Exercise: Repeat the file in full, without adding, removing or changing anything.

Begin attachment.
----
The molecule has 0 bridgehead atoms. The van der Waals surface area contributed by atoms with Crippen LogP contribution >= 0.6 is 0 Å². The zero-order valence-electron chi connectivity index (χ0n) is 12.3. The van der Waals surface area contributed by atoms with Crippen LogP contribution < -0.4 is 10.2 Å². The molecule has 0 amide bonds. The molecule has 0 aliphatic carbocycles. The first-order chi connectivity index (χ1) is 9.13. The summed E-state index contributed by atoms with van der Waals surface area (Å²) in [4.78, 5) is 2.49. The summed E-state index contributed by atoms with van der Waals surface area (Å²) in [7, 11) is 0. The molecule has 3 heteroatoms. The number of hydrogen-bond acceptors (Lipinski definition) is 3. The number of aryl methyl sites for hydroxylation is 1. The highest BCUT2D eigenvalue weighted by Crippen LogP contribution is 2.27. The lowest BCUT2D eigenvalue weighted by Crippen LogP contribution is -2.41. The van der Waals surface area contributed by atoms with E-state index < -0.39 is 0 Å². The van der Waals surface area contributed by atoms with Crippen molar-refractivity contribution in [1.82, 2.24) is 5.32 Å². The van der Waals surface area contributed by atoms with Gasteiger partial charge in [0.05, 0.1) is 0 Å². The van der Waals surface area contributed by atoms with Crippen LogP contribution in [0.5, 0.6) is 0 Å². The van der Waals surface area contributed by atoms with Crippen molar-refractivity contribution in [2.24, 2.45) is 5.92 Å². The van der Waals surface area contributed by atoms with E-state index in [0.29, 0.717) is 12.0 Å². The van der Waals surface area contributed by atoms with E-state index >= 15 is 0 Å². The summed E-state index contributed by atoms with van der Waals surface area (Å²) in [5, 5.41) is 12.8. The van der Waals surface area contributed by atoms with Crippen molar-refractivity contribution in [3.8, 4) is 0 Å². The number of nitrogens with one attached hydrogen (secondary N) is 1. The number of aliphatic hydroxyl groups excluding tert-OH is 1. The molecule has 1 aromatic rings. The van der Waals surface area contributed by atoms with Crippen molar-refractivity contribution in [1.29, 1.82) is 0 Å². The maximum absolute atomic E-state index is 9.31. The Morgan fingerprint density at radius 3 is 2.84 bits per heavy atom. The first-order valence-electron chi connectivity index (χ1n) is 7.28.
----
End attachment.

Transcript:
The molecule has 0 bridgehead atoms. The van der Waals surface area contributed by atoms with Crippen LogP contribution >= 0.6 is 0 Å². The zero-order valence-electron chi connectivity index (χ0n) is 12.3. The van der Waals surface area contributed by atoms with Crippen LogP contribution < -0.4 is 10.2 Å². The molecule has 0 amide bonds. The molecule has 0 aliphatic carbocycles. The first-order chi connectivity index (χ1) is 9.13. The summed E-state index contributed by atoms with van der Waals surface area (Å²) in [4.78, 5) is 2.49. The summed E-state index contributed by atoms with van der Waals surface area (Å²) in [7, 11) is 0. The molecule has 3 heteroatoms. The number of hydrogen-bond acceptors (Lipinski definition) is 3. The number of aryl methyl sites for hydroxylation is 1. The highest BCUT2D eigenvalue weighted by Crippen LogP contribution is 2.27. The lowest BCUT2D eigenvalue weighted by Crippen LogP contribution is -2.41. The van der Waals surface area contributed by atoms with E-state index < -0.39 is 0 Å². The van der Waals surface area contributed by atoms with Crippen molar-refractivity contribution in [1.82, 2.24) is 5.32 Å². The van der Waals surface area contributed by atoms with Gasteiger partial charge in [0.05, 0.1) is 0 Å². The van der Waals surface area contributed by atoms with Crippen LogP contribution in [0.5, 0.6) is 0 Å². The van der Waals surface area contributed by atoms with Crippen molar-refractivity contribution in [2.24, 2.45) is 5.92 Å². The van der Waals surface area contributed by atoms with E-state index in [0.29, 0.717) is 12.0 Å². The van der Waals surface area contributed by atoms with E-state index >= 15 is 0 Å². The summed E-state index contributed by atoms with van der Waals surface area (Å²) in [5, 5.41) is 12.8. The van der Waals surface area contributed by atoms with Crippen molar-refractivity contribution in [3.8, 4) is 0 Å². The number of nitrogens with one attached hydrogen (secondary N) is 1. The number of aliphatic hydroxyl groups excluding tert-OH is 1. The molecule has 1 aromatic rings. The van der Waals surface area contributed by atoms with Crippen molar-refractivity contribution in [1.29, 1.82) is 0 Å². The maximum absolute atomic E-state index is 9.31. The Morgan fingerprint density at radius 3 is 2.84 bits per heavy atom. The first-order valence-electron chi connectivity index (χ1n) is 7.28.